December 20, 2011
The four-day live auction of late actress Elizabeth Taylor's personal luxury items broke a slew of records in auctionhouse Christie’s history and brought in a total of $156.8 million.
Taylor’s jewelry collection became the world’s most-valuable jewelry collection when it achieved sales of more than $137.2 million during its two-day sale, according to Christie’s. Along with the live auction, Christie’s hosted its first online-only sale which brought in an additional $9.5 million and more than 57,000 bids.
“The Elizabeth Taylor jewelry auction had everything to attract the high-end buyers such as celebrity provenance and jewelry designs of unimaginable quality,” said Pam Danziger, president of Unity Marketing, Stephens, PA.
“The Elizabeth Taylor jewelry collection was world renowned and who wouldn’t want to share in that if they could,” she said.
The Collection of Elizabeth Taylor auction took place from Dec. 13-16 in Christie’s Rockefeller Center showroom in New York's midtown district.
A special online-only sale also took place from Dec. 3-17 on the Christie’s Web site.
The first night of sales was dedicated to Taylor’s "legendary jewels" and brought in a total of $115.9 million.
The evening sale Dec. 13 sold out and set seven new world auction records.
The records broken by Taylor’s jewelry include price-per-carat for a colorless diamond, price per carat for a ruby, price of natural pearl earring pendants, price for a pearl jewel, price for an Indian jewel and price for an emerald jewel.
Twenty-four of the 80 pieces sold that night went for more than $1 million. Six of the pieces were sold for more than $5 million.
A number of luxury jewelers were found within the collection such as Cartier and Bulgari.
For example, the highest-selling jewelry piece from the evening sale was a Cartier necklace containing natural pearl, diamond, ruby and cultured-pearl that sold for $11.8 million to an anonymous buyer.
The second day of jewelry sales brought in another $21.3 million.
The highest-selling item on the second day was a pearl-and-diamond necklace that Taylor received from her husband Richard Burton, which sold for $1.48 million.
The jewelry collection was the most valuable private collection sold at an auction, beating out the previous Duchess of Windsor auction that brought in $50.3 million.
“The atmosphere was electric from the very first to the last lot, with collectors from Asia, the Middle East, Europe and America chasing each individual jewel with a tenacity never seen before,” said Francois Curiel, international director of jewelry at Christie's, in a press release.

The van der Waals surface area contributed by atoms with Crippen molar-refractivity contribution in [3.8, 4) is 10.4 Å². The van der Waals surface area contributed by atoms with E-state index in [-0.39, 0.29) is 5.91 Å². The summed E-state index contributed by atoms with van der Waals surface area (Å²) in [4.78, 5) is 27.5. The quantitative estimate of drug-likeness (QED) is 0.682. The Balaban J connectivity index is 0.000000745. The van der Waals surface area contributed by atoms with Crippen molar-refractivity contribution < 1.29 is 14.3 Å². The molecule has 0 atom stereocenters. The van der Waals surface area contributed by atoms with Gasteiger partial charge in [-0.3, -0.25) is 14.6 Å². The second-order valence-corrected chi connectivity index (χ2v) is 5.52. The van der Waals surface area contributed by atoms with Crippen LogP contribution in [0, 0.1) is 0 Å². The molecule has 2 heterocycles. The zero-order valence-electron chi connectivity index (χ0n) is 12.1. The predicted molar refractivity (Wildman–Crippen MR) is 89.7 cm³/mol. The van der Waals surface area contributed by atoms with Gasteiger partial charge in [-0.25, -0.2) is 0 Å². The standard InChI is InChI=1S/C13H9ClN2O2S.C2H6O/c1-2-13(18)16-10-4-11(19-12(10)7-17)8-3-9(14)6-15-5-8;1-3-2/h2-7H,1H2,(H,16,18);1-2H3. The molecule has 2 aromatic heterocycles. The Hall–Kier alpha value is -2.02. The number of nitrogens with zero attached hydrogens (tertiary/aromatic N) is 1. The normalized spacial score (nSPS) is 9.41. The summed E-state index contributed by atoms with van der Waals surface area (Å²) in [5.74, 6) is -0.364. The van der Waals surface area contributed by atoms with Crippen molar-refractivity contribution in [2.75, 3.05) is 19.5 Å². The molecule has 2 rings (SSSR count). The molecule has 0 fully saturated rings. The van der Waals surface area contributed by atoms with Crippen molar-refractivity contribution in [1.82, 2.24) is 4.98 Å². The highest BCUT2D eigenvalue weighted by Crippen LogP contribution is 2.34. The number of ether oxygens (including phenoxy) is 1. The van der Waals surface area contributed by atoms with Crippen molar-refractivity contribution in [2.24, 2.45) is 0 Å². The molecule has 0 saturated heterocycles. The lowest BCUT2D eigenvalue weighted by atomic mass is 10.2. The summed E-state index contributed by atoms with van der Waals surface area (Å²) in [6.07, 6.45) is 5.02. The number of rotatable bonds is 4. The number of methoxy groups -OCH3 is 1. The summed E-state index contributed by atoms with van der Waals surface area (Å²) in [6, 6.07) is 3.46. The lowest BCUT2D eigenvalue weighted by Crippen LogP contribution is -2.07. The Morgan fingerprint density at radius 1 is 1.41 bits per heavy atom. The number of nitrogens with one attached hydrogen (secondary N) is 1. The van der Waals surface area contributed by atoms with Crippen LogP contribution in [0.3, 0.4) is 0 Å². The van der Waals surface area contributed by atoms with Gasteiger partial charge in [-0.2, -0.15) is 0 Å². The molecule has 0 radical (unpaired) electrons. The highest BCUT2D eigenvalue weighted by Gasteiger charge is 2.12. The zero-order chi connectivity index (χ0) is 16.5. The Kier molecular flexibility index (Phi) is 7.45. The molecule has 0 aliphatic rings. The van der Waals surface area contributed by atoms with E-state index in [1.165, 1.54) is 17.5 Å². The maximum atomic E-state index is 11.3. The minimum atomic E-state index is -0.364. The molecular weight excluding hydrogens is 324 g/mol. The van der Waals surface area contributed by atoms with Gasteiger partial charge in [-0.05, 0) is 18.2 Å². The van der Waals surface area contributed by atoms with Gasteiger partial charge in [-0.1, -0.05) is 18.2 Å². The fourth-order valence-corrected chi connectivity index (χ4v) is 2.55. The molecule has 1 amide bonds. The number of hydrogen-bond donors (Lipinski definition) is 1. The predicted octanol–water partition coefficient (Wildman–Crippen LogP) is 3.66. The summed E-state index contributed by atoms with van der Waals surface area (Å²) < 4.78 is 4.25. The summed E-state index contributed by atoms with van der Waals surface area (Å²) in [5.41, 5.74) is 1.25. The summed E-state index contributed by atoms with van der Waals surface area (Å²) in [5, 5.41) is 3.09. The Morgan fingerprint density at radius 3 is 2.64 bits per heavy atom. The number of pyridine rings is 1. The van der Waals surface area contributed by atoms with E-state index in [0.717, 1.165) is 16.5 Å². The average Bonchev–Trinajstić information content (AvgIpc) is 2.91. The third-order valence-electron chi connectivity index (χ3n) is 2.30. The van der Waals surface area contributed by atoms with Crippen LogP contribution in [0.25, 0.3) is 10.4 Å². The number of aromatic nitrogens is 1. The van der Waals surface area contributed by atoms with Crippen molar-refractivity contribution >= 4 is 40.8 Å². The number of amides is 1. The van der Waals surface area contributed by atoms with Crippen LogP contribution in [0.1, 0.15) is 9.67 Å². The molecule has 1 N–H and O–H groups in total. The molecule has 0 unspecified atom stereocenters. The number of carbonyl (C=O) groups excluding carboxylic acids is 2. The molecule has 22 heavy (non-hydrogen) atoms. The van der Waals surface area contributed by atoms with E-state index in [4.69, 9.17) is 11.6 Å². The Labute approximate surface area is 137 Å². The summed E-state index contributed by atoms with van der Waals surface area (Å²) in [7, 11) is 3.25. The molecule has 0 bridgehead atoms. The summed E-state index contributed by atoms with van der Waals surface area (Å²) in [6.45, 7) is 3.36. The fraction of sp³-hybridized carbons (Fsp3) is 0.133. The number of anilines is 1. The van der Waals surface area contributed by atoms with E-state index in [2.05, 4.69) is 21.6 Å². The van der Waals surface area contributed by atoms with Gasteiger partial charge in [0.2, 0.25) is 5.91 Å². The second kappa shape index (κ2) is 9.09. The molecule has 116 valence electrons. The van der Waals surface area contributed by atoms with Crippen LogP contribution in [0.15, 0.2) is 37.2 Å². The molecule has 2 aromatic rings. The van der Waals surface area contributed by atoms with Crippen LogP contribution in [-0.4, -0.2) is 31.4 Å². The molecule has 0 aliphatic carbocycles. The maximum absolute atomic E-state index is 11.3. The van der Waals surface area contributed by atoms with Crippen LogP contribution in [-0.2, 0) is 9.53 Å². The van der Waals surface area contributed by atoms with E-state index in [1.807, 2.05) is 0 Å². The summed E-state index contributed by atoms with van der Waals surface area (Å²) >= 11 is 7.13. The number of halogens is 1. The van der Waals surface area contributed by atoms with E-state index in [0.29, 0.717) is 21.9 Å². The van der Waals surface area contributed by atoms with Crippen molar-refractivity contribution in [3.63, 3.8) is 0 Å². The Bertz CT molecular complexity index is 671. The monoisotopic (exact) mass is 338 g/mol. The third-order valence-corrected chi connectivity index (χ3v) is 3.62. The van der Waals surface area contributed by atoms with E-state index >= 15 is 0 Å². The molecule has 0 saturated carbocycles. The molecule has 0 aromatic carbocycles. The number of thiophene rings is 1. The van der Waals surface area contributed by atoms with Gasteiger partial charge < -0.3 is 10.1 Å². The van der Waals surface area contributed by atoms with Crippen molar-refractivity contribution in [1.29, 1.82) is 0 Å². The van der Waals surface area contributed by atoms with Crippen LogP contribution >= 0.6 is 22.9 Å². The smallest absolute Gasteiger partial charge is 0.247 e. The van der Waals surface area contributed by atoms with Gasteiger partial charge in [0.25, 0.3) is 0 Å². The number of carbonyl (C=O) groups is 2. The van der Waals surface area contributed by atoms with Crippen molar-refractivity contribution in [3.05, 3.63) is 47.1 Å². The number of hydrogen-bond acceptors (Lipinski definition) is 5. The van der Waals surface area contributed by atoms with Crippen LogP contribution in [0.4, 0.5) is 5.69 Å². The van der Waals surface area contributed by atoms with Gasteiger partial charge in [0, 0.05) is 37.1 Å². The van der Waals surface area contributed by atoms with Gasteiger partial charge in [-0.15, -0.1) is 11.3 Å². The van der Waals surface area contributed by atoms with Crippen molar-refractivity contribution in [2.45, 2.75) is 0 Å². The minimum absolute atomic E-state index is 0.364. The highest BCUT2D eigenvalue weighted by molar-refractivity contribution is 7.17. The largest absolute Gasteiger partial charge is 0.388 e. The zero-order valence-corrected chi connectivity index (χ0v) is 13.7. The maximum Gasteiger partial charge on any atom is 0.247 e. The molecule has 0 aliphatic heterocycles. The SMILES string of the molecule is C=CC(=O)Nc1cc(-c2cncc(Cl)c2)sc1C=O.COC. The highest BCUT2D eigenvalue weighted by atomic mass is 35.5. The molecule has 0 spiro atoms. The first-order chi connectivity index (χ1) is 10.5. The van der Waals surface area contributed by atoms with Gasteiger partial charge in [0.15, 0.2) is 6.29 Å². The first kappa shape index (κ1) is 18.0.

“All the jewels offered greatly exceeded their estimates, sometimes by as much as 100 times,” he said.
Dec. 15 and Dec. 16 comprised Taylor’s haute couture collection, fashion accessories, fine and decorative arts and film memorabilia.
Chrisite’s sold a portion of the haute couture outfits during an evening sale Dec. 14.
The ensembles brought in more than $2.6 million and included designs from luxury brands such as Chanel, Christian Dior, Givenchy, Halston, Valentino, Versace and Yves Saint Laurent.
Overall, the two-day sale of the haute couture, fashion and accessories portion of The Collection of Elizabeth Taylor brought in more than $5.5 million.
The highest-selling dress was a Christian Dior evening down and matching bag at $362,500. It was purchased by an American museum.
Following this was a Chanel ball gown, cape, shoes and clutch bag that was bought by an anonymous buyer for $134,500.
The last day of the sale was dedicated to the fine and decorative arts and film memorabilia of Taylor, which brought in an additional $4.4 million.
The highest-selling items on this day included a large gray scholar’s rock that went for $386,500 and an Andy Warhol painting of lips inscribed to Taylor that sold for $242,500.
A majority of the high-priced buyers during the live auction included U.S. museums and private buyers from Britain, the United States and Asia.
The online auction brought in an additional $9.5 million. The highest-selling item from this sale was a portrait of Taylor by Hiro Yamagata, which sold for $108,000 to a private U.S. buyer.
A number of the items brought in more than 50 times their expected value, according to Christie’s.
“As for the appeal for auctioned items versus things that are in a store, there is no comparison,” Ms. Danziger said. “Vintage quality almost always beats what’s currently available.
“Plus, you have rarity and exclusivity going for the items that boosts the appeal and thus the price,” she said. “It takes quite a bankroll to get you access to fine-auctioned items – it’s only for the top 1 percent or even .5 or .25 percent.”
Kayla Hutzler, editorial assistant at Luxury Daily, New York